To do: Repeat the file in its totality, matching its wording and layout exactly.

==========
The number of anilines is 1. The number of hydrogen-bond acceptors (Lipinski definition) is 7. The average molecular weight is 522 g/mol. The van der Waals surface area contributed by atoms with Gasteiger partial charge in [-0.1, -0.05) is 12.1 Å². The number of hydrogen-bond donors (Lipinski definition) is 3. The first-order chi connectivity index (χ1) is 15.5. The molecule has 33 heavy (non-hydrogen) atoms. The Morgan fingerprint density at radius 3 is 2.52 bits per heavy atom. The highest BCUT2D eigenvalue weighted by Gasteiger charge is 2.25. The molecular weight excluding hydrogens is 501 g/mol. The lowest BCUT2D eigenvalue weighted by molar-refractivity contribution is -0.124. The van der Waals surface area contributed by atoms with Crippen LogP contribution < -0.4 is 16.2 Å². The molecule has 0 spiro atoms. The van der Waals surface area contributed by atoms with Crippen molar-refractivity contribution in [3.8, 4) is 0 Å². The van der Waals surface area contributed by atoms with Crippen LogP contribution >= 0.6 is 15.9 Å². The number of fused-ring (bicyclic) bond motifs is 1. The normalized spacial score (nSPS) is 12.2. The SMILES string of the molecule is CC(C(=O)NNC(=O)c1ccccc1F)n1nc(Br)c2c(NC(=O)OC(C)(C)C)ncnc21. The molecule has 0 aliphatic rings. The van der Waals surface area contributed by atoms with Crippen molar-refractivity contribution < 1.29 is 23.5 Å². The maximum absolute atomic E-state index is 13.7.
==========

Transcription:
The number of anilines is 1. The number of hydrogen-bond acceptors (Lipinski definition) is 7. The average molecular weight is 522 g/mol. The van der Waals surface area contributed by atoms with Gasteiger partial charge in [-0.1, -0.05) is 12.1 Å². The number of hydrogen-bond donors (Lipinski definition) is 3. The first-order chi connectivity index (χ1) is 15.5. The molecule has 33 heavy (non-hydrogen) atoms. The Morgan fingerprint density at radius 3 is 2.52 bits per heavy atom. The highest BCUT2D eigenvalue weighted by Gasteiger charge is 2.25. The molecular weight excluding hydrogens is 501 g/mol. The lowest BCUT2D eigenvalue weighted by molar-refractivity contribution is -0.124. The van der Waals surface area contributed by atoms with Crippen LogP contribution < -0.4 is 16.2 Å². The molecule has 0 spiro atoms. The van der Waals surface area contributed by atoms with Crippen molar-refractivity contribution in [3.8, 4) is 0 Å². The van der Waals surface area contributed by atoms with Crippen LogP contribution >= 0.6 is 15.9 Å². The number of fused-ring (bicyclic) bond motifs is 1. The normalized spacial score (nSPS) is 12.2. The SMILES string of the molecule is CC(C(=O)NNC(=O)c1ccccc1F)n1nc(Br)c2c(NC(=O)OC(C)(C)C)ncnc21. The molecule has 0 aliphatic rings. The van der Waals surface area contributed by atoms with Crippen molar-refractivity contribution < 1.29 is 23.5 Å². The maximum absolute atomic E-state index is 13.7.